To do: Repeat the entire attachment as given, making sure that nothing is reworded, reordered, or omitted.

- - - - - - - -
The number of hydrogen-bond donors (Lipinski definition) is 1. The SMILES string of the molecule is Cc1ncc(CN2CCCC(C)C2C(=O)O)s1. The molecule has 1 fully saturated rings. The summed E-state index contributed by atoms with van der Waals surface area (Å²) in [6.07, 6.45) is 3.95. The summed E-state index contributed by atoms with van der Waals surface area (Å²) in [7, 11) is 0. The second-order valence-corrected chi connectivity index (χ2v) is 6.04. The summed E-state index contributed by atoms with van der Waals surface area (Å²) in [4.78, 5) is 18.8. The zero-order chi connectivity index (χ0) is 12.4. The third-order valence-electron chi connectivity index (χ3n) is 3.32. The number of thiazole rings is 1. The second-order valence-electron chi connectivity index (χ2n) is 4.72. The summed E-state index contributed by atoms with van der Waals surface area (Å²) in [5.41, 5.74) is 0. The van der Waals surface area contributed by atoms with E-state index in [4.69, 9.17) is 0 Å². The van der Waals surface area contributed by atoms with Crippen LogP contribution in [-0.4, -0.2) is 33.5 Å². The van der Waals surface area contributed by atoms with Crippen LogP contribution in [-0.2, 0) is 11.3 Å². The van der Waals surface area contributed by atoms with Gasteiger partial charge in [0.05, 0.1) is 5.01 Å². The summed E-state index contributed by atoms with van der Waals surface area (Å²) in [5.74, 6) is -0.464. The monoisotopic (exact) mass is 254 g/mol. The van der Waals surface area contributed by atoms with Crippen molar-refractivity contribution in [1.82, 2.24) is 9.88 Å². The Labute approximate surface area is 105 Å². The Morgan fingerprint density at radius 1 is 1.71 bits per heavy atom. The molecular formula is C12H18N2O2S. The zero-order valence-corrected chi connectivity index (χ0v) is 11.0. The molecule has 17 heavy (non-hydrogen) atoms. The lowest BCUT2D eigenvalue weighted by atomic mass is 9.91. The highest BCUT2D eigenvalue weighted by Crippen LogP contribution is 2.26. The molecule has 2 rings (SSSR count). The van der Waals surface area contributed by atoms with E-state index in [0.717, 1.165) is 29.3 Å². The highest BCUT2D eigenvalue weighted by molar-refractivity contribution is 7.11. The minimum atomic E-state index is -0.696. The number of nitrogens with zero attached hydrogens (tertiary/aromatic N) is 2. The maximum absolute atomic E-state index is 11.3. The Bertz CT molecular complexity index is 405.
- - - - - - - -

The number of hydrogen-bond donors (Lipinski definition) is 1. The SMILES string of the molecule is Cc1ncc(CN2CCCC(C)C2C(=O)O)s1. The molecule has 1 fully saturated rings. The summed E-state index contributed by atoms with van der Waals surface area (Å²) in [6.07, 6.45) is 3.95. The summed E-state index contributed by atoms with van der Waals surface area (Å²) in [7, 11) is 0. The second-order valence-corrected chi connectivity index (χ2v) is 6.04. The summed E-state index contributed by atoms with van der Waals surface area (Å²) in [4.78, 5) is 18.8. The zero-order chi connectivity index (χ0) is 12.4. The third-order valence-electron chi connectivity index (χ3n) is 3.32. The number of thiazole rings is 1. The second-order valence-electron chi connectivity index (χ2n) is 4.72. The summed E-state index contributed by atoms with van der Waals surface area (Å²) in [5.41, 5.74) is 0. The van der Waals surface area contributed by atoms with E-state index in [4.69, 9.17) is 0 Å². The van der Waals surface area contributed by atoms with Crippen LogP contribution in [-0.4, -0.2) is 33.5 Å². The van der Waals surface area contributed by atoms with Crippen LogP contribution in [-0.2, 0) is 11.3 Å². The van der Waals surface area contributed by atoms with Gasteiger partial charge in [0.05, 0.1) is 5.01 Å². The summed E-state index contributed by atoms with van der Waals surface area (Å²) in [5.74, 6) is -0.464. The monoisotopic (exact) mass is 254 g/mol. The van der Waals surface area contributed by atoms with Crippen molar-refractivity contribution in [1.82, 2.24) is 9.88 Å². The Labute approximate surface area is 105 Å². The Morgan fingerprint density at radius 1 is 1.71 bits per heavy atom. The molecular formula is C12H18N2O2S. The zero-order valence-corrected chi connectivity index (χ0v) is 11.0. The molecule has 17 heavy (non-hydrogen) atoms. The lowest BCUT2D eigenvalue weighted by atomic mass is 9.91. The highest BCUT2D eigenvalue weighted by Crippen LogP contribution is 2.26. The molecule has 2 rings (SSSR count). The van der Waals surface area contributed by atoms with E-state index in [0.717, 1.165) is 29.3 Å². The highest BCUT2D eigenvalue weighted by molar-refractivity contribution is 7.11. The minimum atomic E-state index is -0.696. The number of nitrogens with zero attached hydrogens (tertiary/aromatic N) is 2. The maximum absolute atomic E-state index is 11.3. The Bertz CT molecular complexity index is 405.